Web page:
A lot depends on Hollande and how hard he will push
FRENCH PRESSURE:He campaigned for issues anathema to Berlin but he might get his way if things worsen, writes ARTHUR BEESLEYin Brussels
THE NAME is Hollande, François Hollande. The smiling French president strode into the summit chamber alongside Mario Monti, his Italian technocrat counterpart.
Declaring that all options must be on the table in the drive to overcome the debt debacle and revitalise the moribund European economy, he insisted he was not spoiling for a confrontation with German chancellor Angela Merkel.
The slayer of Sarkozy is a champion of growth, a self-declared ordinary man with an extraordinary mission – to bring the euro storms to heel. “We have no time to waste,” he said as he arrived more than an hour early for the summit.
Inaugurated last week, Hollande has already been to Berlin and Washington. He held court in Paris yesterday with Spanish premier Mariano Rajoy before the two of them took the train to Brussels. It is here that the new leader hopes to fundamentally change the political dynamic.
He campaigned to renegotiate the fiscal treaty and to give new powers to the European Central Bank to directly lend to governments. But each of these notions is anathema to Berlin.
Hollande referred on the hustings to “eurobonds” but his real interest seemed to be in project bonds for infrastructure, quite a different thing. Something changed at the G8 meeting in Camp David last weekend, when he came out gunning for fully-fledged eurobonds, jointly issued debt with a common euro zone guarantee.
Hollande said he was not alone. This is true – Monti and other leaders are on his side, the Taoiseach among them – but German resistance was inevitable. Still, the démarche signals that Hollande will not be swept aside lightly by the chancellor.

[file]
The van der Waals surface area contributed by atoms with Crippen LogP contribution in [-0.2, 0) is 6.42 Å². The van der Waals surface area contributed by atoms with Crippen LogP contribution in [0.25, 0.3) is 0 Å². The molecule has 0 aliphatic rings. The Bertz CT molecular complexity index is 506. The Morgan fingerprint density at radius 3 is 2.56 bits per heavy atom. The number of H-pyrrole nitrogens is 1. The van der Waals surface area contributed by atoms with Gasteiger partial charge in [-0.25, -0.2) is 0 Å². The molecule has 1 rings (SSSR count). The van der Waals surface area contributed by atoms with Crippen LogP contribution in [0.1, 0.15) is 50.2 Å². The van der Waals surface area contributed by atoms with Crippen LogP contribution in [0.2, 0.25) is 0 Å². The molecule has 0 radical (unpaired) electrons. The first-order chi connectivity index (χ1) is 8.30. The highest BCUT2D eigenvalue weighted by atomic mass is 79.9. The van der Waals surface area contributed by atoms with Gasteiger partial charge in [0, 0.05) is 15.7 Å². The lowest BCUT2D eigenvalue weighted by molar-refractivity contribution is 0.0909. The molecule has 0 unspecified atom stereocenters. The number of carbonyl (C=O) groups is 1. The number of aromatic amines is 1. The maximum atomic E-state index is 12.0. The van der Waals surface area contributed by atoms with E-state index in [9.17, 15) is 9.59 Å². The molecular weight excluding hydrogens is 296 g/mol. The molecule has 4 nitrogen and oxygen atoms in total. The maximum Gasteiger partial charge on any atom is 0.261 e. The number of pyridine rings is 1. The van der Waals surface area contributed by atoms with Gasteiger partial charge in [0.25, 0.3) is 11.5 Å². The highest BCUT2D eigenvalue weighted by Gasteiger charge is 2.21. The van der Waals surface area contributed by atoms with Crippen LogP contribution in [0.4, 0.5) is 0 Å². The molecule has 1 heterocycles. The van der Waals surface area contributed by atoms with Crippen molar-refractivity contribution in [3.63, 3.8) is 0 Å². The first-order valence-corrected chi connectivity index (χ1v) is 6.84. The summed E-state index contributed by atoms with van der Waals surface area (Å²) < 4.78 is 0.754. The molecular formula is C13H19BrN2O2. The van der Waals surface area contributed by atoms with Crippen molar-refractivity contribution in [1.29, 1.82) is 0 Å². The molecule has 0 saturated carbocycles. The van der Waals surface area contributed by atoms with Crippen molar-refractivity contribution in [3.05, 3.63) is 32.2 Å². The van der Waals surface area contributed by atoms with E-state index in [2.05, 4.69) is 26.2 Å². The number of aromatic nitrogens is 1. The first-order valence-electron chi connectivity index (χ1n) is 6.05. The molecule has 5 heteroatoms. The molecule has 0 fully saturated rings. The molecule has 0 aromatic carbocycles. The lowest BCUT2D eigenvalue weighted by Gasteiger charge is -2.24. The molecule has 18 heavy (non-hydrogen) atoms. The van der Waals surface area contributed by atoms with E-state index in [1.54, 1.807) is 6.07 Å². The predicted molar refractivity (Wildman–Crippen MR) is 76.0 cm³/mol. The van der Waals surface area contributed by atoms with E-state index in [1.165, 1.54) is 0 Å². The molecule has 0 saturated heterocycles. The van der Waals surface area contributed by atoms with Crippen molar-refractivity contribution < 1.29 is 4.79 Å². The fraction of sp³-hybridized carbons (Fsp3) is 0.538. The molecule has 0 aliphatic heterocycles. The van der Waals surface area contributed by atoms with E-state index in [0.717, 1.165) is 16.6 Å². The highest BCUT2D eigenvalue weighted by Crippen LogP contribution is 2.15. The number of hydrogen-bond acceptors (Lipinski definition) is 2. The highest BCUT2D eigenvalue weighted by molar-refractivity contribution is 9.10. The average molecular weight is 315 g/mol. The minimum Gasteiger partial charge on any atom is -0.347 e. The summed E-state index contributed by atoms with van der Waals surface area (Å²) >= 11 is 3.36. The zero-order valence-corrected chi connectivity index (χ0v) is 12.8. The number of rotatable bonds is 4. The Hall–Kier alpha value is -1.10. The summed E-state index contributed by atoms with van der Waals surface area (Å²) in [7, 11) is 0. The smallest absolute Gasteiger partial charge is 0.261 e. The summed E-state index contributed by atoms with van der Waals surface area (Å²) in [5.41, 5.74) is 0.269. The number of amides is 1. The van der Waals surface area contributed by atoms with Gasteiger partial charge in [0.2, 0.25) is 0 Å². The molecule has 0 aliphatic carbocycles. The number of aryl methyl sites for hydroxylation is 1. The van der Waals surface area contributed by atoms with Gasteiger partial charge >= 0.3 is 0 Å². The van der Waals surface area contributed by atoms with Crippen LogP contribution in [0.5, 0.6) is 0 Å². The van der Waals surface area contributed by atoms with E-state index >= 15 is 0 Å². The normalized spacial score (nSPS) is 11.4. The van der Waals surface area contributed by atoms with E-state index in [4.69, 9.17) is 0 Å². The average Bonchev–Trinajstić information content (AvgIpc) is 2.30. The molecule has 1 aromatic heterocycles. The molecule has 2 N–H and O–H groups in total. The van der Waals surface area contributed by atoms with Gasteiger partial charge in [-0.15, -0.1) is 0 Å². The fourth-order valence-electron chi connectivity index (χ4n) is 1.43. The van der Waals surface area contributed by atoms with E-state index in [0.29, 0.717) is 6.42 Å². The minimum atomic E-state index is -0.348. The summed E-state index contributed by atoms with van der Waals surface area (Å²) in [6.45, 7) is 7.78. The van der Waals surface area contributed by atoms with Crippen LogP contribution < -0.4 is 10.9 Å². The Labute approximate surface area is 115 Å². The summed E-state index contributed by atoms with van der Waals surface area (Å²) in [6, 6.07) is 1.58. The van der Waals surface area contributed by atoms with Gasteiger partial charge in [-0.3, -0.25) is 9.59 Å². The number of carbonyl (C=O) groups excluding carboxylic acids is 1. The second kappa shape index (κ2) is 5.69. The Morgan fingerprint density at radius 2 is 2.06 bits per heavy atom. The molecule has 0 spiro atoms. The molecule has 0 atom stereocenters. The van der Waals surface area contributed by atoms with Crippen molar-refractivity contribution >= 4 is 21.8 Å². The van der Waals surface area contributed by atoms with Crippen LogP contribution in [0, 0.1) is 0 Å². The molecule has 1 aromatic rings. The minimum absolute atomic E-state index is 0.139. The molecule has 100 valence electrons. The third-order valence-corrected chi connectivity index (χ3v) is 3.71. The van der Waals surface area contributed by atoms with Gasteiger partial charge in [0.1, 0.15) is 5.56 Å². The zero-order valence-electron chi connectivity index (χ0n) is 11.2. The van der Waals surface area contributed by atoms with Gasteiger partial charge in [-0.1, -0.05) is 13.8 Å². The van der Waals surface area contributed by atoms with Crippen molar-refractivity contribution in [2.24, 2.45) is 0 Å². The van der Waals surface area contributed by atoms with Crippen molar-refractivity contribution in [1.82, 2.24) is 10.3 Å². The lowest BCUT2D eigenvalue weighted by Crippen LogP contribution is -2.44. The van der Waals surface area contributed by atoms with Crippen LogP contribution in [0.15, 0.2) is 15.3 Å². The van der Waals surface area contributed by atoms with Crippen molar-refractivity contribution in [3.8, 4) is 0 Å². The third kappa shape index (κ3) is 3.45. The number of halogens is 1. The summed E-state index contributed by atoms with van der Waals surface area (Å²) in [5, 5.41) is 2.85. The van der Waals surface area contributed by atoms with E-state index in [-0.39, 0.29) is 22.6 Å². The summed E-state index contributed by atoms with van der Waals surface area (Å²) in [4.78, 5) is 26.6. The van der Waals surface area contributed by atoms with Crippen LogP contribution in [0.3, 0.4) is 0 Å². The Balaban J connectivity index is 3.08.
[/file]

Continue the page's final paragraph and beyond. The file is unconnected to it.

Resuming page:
The new president seemed delighted as he entered the room, fellow leaders stepping forward to shake his hand. It is traditional for newly elected heads of state or government – there are many of them these days – to receive a round of applause.
As for the political backdrop, two things stand out. The first is that Hollande is still fighting legislative elections next month and cannot leave Brussels without something to show for the trip.
The second is the increasingly uncertain outlook for the looming election in Greece, which could see anti-bailout parties lead a government. If the deal is repudiated Greece will be on its way back to the drachma.
This fear factor here – and the weakness of Spain’s banks – have stirred renewed pressure for a bigger, better “firewall” against contagion. In spite of high anticipation in financial markets, there was no expectation of a breakthrough last night.
The big question, rather, centred on how strenuously Hollande would push his agenda. Would he accept a vague promise from the leaders to examine new crisis-fighting measures more deeply? Would he seek something more specific? Would the chancellor grant either? Behind her smiles, Dr Merkel adopted a characteristically defiant attitude. Eurobonds were not only ultra vires but impractical, she indicated.
But the sense remains that momentum could quickly gather behind eurobonds if the turmoil takes a turn for the worse. There would be constitutional hurdles to be overcome in Germany and EU treaties to be changed, but it could come to that yet. The same goes for possible changes to the mandate of the ESM and ECB.
History shows that Berlin tends to move when the threats to stability spike to unbearable levels. If disaster comes, it seems obvious that a decisive pre-emptive strike against contagion would necessitate something bolder than seen heretofore.
But it’s not all one-way traffic. Hollande’s manifesto embraced reversals of changes in pension entitlement and recruitment of thousands of teachers, all while balancing the books. The expectation was that he would be asked for a pledge to execute difficult structural reforms and stick to France’s obligations under the stability and growth pact.
As for the growth question, the best he might expect is a draft agreement on a clutch of reforms to boost infrastructure lending and make use of unspent structural funds. The final decision won’t come until the next summit, at the end of June. The same goes for any treaty change.